Full Rip 9.0 - the Next Big Earthqake in the Pacific Northwest
Sandy Doughton's Book
Earthquakes in the Pacific Northwest
Earthquakes are one of the few types of major natural disaster that is likely to occur in the Pacific Northwest. Since I have lived in the Seattle area for my entire life and have experienced several earthquakes, when I heard about the book Full-Rip 9.0: The Next Big Earthquake in the Pacific Northwest, I was intrigued. The book, written by Sandi Doughton, details the fascinating research done over the last several decades that has changed the scientific opinion about the probability of and possible damage that would be caused by a major quake in the Pacific Northwest, and specifically an earthquake in Seattle.
Once I started reading, I could hardly put the book down. The history of quakes in the Pacific Northwest was put together like pieces of a giant puzzle with information gleaned from several diverse sources. Clues were gathered from local Native American tribal stories, tsunami records from Japan, core samples of mud and rings from the trees in a "ghost forest" discovered in the depths of Lake Washington
The story is both fascinating and frightening, especially for anyone who lives near the 700 mile long Cascadia Fault where the North American and Juan de Fuca plates of the earth meet. The Cascadia subduction zone which extends from Northern California to southern British Columbia is under pressure as the Juan de Fuca plate pushes to move under the North American plate.
The combined research concludes that the last giant megaquake which occurred in 1700 was approximately 9.0 on the Richter scale. The research shows that earthquakes of this magnitude have happened on this fault on average every 300 to 600 years. Buildings in the large population centers like Seattle, Portland, Vancouver, BC and Victoria, BC were not built strong enough to withstand a "full rip" of the Cascadia fault.
The final chapters of the book offer ideas for emergency preparedness in the event of a major earthquake in the Pacific Northwest. This book is a scary read. If nothing else, I learned that I want to Be Prepared For a Disaster!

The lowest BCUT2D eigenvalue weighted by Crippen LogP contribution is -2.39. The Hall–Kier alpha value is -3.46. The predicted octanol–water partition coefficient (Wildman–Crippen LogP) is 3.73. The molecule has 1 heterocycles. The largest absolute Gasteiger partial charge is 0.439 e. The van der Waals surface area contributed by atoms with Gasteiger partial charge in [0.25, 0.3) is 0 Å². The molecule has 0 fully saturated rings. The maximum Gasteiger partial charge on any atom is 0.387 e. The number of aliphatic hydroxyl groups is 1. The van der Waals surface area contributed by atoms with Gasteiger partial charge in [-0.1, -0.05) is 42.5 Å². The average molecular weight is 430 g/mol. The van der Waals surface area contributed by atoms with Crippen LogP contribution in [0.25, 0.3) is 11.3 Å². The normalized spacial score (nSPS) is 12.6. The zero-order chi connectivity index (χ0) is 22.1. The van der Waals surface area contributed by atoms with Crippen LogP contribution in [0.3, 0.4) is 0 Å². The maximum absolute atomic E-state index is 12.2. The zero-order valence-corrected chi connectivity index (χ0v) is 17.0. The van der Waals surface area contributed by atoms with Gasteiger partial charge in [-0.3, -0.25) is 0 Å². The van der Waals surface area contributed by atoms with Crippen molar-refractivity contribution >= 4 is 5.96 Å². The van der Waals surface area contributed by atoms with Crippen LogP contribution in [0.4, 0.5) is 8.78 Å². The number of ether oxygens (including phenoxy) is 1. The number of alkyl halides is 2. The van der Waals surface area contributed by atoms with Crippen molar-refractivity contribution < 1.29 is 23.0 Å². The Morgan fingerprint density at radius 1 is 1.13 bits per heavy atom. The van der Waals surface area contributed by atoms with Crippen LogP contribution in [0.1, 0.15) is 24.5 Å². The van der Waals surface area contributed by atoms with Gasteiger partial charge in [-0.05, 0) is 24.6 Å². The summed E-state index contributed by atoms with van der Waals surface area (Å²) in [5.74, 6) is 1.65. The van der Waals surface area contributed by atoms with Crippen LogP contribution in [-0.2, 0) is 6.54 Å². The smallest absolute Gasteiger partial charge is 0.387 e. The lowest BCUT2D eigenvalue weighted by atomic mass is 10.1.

Alaska 1964 9.2 Earthquake Damage
The Alaska Earthquake "Full Rip" 1964
On Friday, March 27, 1964 a 9.2 earthquake occurred in Alaska. It was a "megathrust" earthquake - basically a "full rip" along the Pacific Plate where it meets the North American Plate. It was the largest earthquake ever recorded in North America. The quake lasted over four and a half minutes and generated a massive tsunami. Since Alaska was sparsely populated, the earthquake itself only caused 15 deaths in Alaska, but the tsunami caused an additional 106 deaths in Alaska and 18 more along the Pacific Coast as far away as California. What would happen if a quake of this magnitude hit the much more densely populated areas of the Pacific Northwest? Are the tall buildings in cities like Seattle built strong enough to endure a 9.0 quake without collapsing?
When do you think a 9.0 earthquake will occur on the Cascadia Fault? (Photo Credit: Dana Kamp's photo of damage from Alaska 1964 9.2 earthquake on Flickr - creative commons license)
Cascadia's Fault: The Earthquake and Tsunami That Could Devastate North America by Jerry Thompson is another book I read on the topic of Earthquakes in the Pacific Northwest. It references much of the same research as Full Rip 9.0, but includes more personal stories and anecdotes about previous earthquakes.
Author Jerry Thompson is journalist who has been covering earthquakes for several decades. The book includes the latest scientific research about the Cascadia Fault and stories from other recent large earthquakes around the world.
What would happen if a megaquake hit Seattle?
This video was referred to in the book. It was created by the Washington State Department of Transportation after consulting with scientists and engineers. It is a simulation of what would likely happen if a 7.0 or larger earthquake occurred near Seattle area. What would happen if a 9.0 mega-earthquake hit the Seattle area?